Linear inference toggles for the Line tool in SketchUp
SketchUp inferencing comes in all shapes and sizes. One of the most distinct is the linear inferencing that allows you to snap or lock to the red, green, and blue axes. Linear inferencing makes SketchUp work, but it can also get in the way. For instance, if you are working with very small spaces or tracing images, we’ve heard from you that it would be helpful for inferencing to get out of the way.
To address this, the Line tool now features a modifier key [(ALT) on Win and (CMD) on Mac] to toggle linear inferencing on and off, so you can draw edges without being snapped to an inference. You can turn off all inferences, or leave only parallel and perpendicular inferencing on. Of course, you can still jump to a specific inference — red, green, blue, or magenta — using the arrow keys.
Weld Edges in SketchUp
We added ‘Weld Edges’ to SketchUp’s native tools. This means you can join edges and arcs into a single polyline without installing an extension. If you haven’t used a weld extension, we recommend starting to weld edges for any face where you’d like a smooth push/pull extrusion. Select the edges you want to join, right-click and select Weld Edges.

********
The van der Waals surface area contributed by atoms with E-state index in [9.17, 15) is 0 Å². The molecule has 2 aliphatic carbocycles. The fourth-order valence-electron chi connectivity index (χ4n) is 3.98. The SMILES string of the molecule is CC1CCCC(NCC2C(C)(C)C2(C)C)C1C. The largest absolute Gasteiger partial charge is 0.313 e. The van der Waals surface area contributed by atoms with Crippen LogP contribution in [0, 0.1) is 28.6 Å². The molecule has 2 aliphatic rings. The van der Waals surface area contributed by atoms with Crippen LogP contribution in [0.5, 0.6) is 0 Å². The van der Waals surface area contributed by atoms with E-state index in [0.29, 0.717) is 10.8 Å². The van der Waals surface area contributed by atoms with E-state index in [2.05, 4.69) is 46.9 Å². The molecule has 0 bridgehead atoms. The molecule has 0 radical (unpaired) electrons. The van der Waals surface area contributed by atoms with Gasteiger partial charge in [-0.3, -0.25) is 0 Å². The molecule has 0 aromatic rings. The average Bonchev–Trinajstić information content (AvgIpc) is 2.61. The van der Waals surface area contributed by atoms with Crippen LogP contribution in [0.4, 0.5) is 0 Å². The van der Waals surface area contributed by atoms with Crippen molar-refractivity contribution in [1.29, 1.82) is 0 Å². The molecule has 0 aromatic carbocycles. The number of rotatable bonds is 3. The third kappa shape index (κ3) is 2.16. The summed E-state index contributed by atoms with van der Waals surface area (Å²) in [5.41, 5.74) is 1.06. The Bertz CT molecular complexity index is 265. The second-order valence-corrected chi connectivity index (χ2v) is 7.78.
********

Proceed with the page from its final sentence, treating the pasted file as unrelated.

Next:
Control line width, colour, and pattern by tag in LayOut
Over the years, we’ve learned a lot about how LayOut users stacked viewports to create incredible 2D drawings. The biggest lesson: it would be great if you didn’t have to stack performance-impacting viewports to get drawings to look the way you want.
We’re happy to share that you can now control the line style of SketchUp tags in LayOut. Before this update, rendering a plan view with different line weights meant hiding a bunch of geometry, creating different scenes, and stacking viewports. Now, you can adjust the edge width, colour, dash pattern, and dash scale in one viewport by assigning and styling tags.
Whether you need control of line styles for architectural drawings, production drawings, and details, or general illustration, we’d love to hear your impressions… or better yet, see your work. Share some examples of the drawings you create (or would like to make) in SketchUp and LayOut using the hashtag #LearnLayOut
Smoother operations in larger LayOut documents
Good LayOut documents are an arrangement of viewports, images, vector graphics, and labels. As pages get complex and documents get longer, operating on selections gets slower. To help speed up larger files, we’re excited to share changes to how the move, copy, and scale operations work. Now, LayOut previews these transformations instead of drawing them in real-time as you work with a selection. When you complete a move, copy, or scale operation, LayOut then redraws your action. This is a subtle change, but it brings a new feel and a lot more efficiency to LayOut.